Do Magazines Have A Future?

old news shop

I grew up with magazines, I was born in the first year of the 80’s a time before the internet for all intents and purposes. When I first started exploring fashion in my teens all we had were magazines, the internet was something a lot of us only did when we started college or uni, in fact I’m so old that I even went to an exhibition about the internet and they had helpers called life guards as we still used the term surfing!!!

Anyway before I start talking about new fangled 5p’s and how music was better in my youth (it was) lets get back on topic. Shows were exclusive, there was no other way to access fashion for most of us apart from the local High Street or via the local paper shop. We didn’t have much choice either, the big titles, Vogue, Tatler, etc were just about all there was.

Jump forward nearly, *cough twenty years and oh my how that landscape has changed. Most of those titles are ever more just pages of adverts, we are paying to see stuff we are purely being targeted for to buy and the price on most of the big name titles is frequently dropped or has giveaways.

The internet has taken their whole purpose and made it largely redundant, I can find all that content that used to make me excited each month at the click of a button, the press of a phone screen, I begrudge paying for a pile of adverts. So where does that leave the fashion magazine industry?

Well actually it’s created something I love even more. The big old heavyweights make no secret now that they see their future online, they can make sure we see an ad on every webpage that way. They can respond far more quickly to news and shows, the feted but yet to be seen merge of Vogue online and prove this.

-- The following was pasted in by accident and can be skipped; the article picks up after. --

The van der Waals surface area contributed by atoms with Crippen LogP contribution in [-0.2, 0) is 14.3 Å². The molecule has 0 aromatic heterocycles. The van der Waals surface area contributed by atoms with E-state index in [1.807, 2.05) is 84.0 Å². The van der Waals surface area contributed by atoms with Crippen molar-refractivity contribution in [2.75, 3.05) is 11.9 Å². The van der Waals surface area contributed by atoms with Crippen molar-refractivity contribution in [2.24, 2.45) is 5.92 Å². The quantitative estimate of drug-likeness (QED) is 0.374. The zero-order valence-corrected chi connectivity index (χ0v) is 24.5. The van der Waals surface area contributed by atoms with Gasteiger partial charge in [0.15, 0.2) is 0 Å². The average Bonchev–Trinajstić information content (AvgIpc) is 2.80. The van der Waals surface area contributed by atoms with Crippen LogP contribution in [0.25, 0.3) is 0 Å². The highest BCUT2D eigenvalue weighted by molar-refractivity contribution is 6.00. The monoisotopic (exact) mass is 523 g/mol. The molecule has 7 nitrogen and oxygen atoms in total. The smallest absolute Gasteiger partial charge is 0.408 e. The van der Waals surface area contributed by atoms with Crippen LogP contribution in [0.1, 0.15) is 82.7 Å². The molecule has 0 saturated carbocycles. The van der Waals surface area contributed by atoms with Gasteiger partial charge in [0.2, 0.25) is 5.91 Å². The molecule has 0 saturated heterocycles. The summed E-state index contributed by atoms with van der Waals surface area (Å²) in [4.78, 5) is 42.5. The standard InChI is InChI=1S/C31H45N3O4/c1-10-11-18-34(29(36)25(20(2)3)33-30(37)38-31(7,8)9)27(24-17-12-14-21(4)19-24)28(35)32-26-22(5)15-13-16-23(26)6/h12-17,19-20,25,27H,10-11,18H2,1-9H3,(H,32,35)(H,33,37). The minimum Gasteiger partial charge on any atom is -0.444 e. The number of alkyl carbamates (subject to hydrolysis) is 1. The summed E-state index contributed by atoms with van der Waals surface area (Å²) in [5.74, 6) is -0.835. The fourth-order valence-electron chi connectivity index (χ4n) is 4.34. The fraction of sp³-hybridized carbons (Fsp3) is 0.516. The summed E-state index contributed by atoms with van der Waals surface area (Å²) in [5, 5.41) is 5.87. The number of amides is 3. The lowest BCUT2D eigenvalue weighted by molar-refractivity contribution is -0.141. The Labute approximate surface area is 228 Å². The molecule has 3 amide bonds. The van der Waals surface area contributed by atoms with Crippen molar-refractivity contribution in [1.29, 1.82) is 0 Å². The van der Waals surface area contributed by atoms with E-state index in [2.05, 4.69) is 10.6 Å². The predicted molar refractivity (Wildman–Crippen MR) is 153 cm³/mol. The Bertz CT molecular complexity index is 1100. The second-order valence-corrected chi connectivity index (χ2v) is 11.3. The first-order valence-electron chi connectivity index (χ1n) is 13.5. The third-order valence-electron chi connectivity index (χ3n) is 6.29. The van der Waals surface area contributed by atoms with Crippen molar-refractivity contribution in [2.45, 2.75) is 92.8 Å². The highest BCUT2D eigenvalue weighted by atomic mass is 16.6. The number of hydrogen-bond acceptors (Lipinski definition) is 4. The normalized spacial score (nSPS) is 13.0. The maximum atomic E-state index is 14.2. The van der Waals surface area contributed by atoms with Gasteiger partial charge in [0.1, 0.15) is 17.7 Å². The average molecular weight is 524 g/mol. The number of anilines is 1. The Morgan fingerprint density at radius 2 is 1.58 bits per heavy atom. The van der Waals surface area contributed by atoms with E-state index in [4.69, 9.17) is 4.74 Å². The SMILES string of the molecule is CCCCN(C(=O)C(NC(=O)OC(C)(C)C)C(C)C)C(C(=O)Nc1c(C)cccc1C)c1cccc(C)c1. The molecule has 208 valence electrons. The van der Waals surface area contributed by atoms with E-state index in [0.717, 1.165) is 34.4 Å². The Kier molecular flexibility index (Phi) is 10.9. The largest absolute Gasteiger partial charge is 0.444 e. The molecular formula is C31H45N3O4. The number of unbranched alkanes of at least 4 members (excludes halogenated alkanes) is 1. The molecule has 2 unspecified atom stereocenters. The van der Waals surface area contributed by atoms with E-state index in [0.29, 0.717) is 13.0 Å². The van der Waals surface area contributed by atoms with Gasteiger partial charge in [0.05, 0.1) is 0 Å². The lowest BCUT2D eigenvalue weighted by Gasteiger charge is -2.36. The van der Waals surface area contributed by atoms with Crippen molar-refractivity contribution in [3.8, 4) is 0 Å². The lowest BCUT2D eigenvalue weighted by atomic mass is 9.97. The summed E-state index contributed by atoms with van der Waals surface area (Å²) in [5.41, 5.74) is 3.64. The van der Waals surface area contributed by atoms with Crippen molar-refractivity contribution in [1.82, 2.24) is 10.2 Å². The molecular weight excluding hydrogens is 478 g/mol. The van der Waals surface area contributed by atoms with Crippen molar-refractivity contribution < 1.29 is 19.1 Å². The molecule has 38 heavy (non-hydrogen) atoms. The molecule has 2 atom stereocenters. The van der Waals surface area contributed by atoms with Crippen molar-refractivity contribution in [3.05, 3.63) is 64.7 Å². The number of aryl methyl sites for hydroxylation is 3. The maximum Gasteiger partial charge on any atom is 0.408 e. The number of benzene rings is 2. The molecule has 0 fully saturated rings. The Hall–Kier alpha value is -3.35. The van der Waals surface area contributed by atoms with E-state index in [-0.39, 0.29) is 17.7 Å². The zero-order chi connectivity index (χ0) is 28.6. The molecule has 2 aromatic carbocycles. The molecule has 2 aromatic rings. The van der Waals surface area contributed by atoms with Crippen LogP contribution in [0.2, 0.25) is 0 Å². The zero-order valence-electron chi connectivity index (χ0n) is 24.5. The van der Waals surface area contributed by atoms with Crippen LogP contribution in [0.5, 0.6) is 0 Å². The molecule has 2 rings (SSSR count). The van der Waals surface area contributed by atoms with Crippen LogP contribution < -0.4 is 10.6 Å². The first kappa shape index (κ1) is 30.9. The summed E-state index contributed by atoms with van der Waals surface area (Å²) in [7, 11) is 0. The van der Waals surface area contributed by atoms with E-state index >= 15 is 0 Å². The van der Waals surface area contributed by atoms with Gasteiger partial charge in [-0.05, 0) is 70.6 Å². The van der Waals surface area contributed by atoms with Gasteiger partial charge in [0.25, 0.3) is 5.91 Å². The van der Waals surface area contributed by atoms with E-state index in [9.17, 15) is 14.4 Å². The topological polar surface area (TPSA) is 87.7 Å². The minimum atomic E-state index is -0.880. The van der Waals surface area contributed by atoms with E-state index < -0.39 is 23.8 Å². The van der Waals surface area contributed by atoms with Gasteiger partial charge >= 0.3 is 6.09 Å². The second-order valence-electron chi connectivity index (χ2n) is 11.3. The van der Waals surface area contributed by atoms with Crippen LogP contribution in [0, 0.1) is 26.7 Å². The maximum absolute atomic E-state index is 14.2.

I collect magazines and that may be part of my addiction, I adore them, and I love the way they bring me the industry I love, but I’m of the mind that the marquee titles are drifting into the past, even if I do have according to my friend “the finest collection of foreign Vogue magazines outside their personal collection”. I have every friend primed to bring me one back if they travel to a Vogue nation.

However outside of that slide and slope there is a new space flourishing. An army of much smaller circulation titles have sprung up and I love them. They are far more niche, focus on the smaller designers and the more unique talents out there I’m lucky that I can slide into any Soho newsagent, a place I spend a lot if time in and have a choice of hundreds of titles. Each a positive and different voice.

These are the saviours of print, I love browsing each week, yes I buy weekly for something new, glancing over the covers staring out at me for what I want. It’s become a habit to try something new as much as possible though some become firm faves such as Candid and 55pages. For an aspiring writer it’s also a dream as I can see what they are about and pitch ideas to them, something that has created most of my appearances outside of this little site to date. Of course it also means more spaces as well to be filled by aspiring writers.

The wealth of creativity available on those racks represents a mirror of British fashion, diverse designs, loud voices, soft points, mixed opinions, and something for everyone to find and fall in love with. While the wallowy old grand dames of print may insist on telling us the world is changing they still can’t compete with the feeling of sitting on the bus, tube or train flicking through a new purchase. It still hasn’t lost it’s excitement, it’s thrill.

I remain devoted to the dead tree press.

About Ross Pollard

Since starting writing on my 31st birthday in 2011 I have held a number of positions at magazines and websites as well as regularly producing articles for numerous publications alongside contributing to TV & radio shows as a freelance fashion journalist including Hoxton Radio & Fashion One TV. Alongside writing, I have worked in other industries helping to design & grow digital platforms, develop businesses and support operations practices. This experience has proved invaluable in building an understanding of how businesses work, and the landscape in which retail, B2B commerce and other commercial operations develop. Knowledge of commercial interests has helped shape my fashion industry insights beyond critiquing of garments

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